Alternative titles for this job
Barristers give legal advice and appear on behalf of clients in civil, family and criminal cases in courts and tribunals.
New barristers usually earn
$53K-$58K per year
Barristers with more than two years' experience usually earn
$55K-$175K per year
Source: ALWU and Tyler Wren, 2021.
Pay for barristers varies depending on their experience, the organisation they work for, and the region they work in.
- Barristers with less than one year's experience usually earn $53,000 to $58,000 a year.
- Barristers with two to four years' experience usually earn $55,000 to $101,000.
- Barristers with more than four years' experience can earn $70,000 to $175,000.
They may also receive other benefits such as bonuses and allowances.
Sources: Aotearoa Legal Workers' Union (ALWU), 'Employment Information Report 2021' and Tyler Wren, 'New Zealand Legal Salary Guide 2021/2022'.
(This information is a guide only. Find out more about the sources of our pay information)
What you will do
Barristers may do some or all of the following:
- give legal advice to solicitors and solicitors' clients
- give legal opinions
- prepare and conduct civil, criminal and family cases in court
- prepare and present cases to tribunals and committees.
Skills and knowledge
Barristers need to have:
- knowledge of New Zealand laws and the legal system
- knowledge of courthouse procedure
- ability to present evidence in court
- legal research skills.
- usually work regular business hours, but may need to work evenings and weekends doing research
- work in offices and courts
- may travel to attend court, talk to witnesses or view scenes relevant to a case.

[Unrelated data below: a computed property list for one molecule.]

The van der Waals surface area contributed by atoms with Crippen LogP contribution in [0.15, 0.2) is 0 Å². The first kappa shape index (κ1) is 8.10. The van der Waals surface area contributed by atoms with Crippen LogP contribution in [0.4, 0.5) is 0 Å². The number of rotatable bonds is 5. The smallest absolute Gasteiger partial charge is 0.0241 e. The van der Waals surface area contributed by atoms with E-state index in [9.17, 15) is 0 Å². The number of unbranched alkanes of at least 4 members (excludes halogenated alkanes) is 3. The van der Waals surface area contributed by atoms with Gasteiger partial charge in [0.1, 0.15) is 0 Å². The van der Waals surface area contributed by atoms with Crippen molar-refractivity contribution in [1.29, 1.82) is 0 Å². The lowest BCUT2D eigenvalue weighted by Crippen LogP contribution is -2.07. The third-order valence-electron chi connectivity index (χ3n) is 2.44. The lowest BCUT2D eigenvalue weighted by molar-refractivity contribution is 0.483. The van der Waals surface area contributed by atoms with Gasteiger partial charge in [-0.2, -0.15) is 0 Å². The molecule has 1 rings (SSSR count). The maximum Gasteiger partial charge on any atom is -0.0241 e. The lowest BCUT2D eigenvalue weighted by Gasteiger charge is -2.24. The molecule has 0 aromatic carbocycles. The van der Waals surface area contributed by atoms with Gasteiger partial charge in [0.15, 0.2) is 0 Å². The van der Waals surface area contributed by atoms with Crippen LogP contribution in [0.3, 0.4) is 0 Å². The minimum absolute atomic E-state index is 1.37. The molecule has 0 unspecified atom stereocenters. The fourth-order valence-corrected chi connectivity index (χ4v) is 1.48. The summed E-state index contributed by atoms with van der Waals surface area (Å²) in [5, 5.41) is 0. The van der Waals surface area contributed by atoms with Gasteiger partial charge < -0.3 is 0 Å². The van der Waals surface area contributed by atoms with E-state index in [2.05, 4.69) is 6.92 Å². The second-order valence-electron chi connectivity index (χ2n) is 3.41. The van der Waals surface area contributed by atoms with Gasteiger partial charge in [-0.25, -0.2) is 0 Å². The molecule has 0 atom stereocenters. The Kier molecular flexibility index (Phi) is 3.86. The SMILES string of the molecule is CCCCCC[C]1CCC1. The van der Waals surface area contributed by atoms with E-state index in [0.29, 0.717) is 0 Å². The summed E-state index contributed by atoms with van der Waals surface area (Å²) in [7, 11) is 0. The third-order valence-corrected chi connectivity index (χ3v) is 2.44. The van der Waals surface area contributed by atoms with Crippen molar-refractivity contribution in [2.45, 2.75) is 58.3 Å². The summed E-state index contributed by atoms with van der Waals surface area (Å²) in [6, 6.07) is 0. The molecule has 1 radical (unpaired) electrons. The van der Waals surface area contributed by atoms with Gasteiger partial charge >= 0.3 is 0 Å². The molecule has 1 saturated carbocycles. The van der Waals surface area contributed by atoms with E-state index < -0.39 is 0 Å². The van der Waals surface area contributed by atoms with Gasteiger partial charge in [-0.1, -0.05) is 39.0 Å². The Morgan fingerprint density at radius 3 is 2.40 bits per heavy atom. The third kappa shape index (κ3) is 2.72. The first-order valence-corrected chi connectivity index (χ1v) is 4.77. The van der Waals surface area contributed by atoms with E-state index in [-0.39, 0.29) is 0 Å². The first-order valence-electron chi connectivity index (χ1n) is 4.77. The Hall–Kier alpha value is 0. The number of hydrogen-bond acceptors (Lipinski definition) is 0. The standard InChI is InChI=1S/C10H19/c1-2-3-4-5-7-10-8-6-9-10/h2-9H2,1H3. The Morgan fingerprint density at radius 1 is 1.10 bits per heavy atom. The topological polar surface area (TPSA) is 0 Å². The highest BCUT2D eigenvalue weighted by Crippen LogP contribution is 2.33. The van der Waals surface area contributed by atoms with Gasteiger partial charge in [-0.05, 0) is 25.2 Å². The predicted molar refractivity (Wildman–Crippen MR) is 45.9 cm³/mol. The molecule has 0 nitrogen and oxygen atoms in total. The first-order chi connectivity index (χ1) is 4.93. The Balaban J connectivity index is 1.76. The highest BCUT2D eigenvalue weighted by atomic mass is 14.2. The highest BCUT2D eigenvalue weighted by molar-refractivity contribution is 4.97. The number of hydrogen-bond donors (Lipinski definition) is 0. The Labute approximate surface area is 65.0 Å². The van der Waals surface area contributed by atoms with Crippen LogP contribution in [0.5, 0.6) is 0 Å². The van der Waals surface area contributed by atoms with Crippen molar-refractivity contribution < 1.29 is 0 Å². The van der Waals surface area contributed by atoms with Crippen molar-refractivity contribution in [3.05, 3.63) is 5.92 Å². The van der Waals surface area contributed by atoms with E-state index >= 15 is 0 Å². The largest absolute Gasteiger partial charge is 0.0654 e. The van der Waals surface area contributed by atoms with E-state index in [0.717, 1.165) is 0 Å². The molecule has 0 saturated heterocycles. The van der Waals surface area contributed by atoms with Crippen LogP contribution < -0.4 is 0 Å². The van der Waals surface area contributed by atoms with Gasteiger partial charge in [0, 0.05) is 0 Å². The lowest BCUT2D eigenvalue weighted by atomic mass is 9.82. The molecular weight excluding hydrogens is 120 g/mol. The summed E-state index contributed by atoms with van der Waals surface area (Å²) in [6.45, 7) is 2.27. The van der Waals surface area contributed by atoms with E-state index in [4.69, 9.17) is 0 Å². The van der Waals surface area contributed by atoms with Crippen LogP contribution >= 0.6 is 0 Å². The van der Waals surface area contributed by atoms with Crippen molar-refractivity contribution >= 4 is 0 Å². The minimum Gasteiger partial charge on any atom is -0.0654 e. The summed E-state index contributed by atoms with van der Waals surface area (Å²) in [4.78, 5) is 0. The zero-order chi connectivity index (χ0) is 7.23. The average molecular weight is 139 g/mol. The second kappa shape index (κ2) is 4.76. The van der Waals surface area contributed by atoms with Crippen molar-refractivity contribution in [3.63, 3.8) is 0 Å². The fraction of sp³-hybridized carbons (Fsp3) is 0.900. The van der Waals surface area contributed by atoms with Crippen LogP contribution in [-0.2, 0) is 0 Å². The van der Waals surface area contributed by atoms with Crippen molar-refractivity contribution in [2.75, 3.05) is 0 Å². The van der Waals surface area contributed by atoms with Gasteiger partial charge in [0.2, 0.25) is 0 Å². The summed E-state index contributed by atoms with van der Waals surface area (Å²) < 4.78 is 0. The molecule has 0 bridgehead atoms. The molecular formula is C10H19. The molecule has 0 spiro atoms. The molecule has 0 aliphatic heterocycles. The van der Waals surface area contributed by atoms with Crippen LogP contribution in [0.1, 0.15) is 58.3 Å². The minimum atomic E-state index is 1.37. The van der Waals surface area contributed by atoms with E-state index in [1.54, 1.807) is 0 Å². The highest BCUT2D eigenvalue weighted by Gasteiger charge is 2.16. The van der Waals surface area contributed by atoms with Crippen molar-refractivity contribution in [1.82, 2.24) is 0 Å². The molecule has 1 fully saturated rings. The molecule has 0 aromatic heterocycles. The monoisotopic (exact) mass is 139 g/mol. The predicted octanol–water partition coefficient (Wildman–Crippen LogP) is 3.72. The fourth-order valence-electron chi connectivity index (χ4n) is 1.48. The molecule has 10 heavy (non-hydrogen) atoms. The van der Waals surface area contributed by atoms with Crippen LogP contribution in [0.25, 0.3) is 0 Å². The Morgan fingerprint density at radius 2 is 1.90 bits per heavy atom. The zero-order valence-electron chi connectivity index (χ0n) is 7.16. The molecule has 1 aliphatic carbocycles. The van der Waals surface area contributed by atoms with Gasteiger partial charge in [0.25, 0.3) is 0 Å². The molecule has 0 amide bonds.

What's the job really like?
Samara Wakefield taliks about being a lawyer – 2.43 mins
My name is Samara Wakefield and I am a lawyer at a litigation firm in Auckland.
It's off to court I go.
A brief description of what I do - helping clients resolve disputes in court. So today what my day looks like is I'll be researching and finalising some documents and then I'll be heading to court this afternoon.
A career in law requires a law degree, which is a lot of reading, a lot of reading, a lot of reading. And if you wanna be a practising lawyer, you also have to go to something called 'profs'.
After university, I was adamant I didn't want to be a lawyer. I was, I was done. I did profs and I loved it. I loved it so much and I knew I wanted to be a lawyer, so I flipped. Flipped, totally flipped the script and went into law.
Time for court. I need to carry this briefcase because there's so many documents that we need to take up to court; pens, pieces of paper to write notes and post-it notes. You can't forget post-it notes. These robes are tradition to wear in the high court and for admission ceremonies. In the district court you don't need to wear them. But in the high court, definitely.
The difference between a high court and a district court is that the district court is usually the first place that matters go. And then they come to the high court. But if they're really serious, the high court comes first.
This is the Auckland High Court. Over there is the newer part. Over here is the more exciting one. This is courtroom 1, and inside they had a trap door where they used to go down and get the defendants from. It's so exciting.
I chose my career in law because my career advisor told me about it, to be frank. I didn't know what I wanted to do, so I went to my careers advisor and said, "please help". And she said, "Okay, let's look at your papers. What are you doing? It's very English heavy". I took English, geography, history, drama. And she said, "How about a law and English degree?"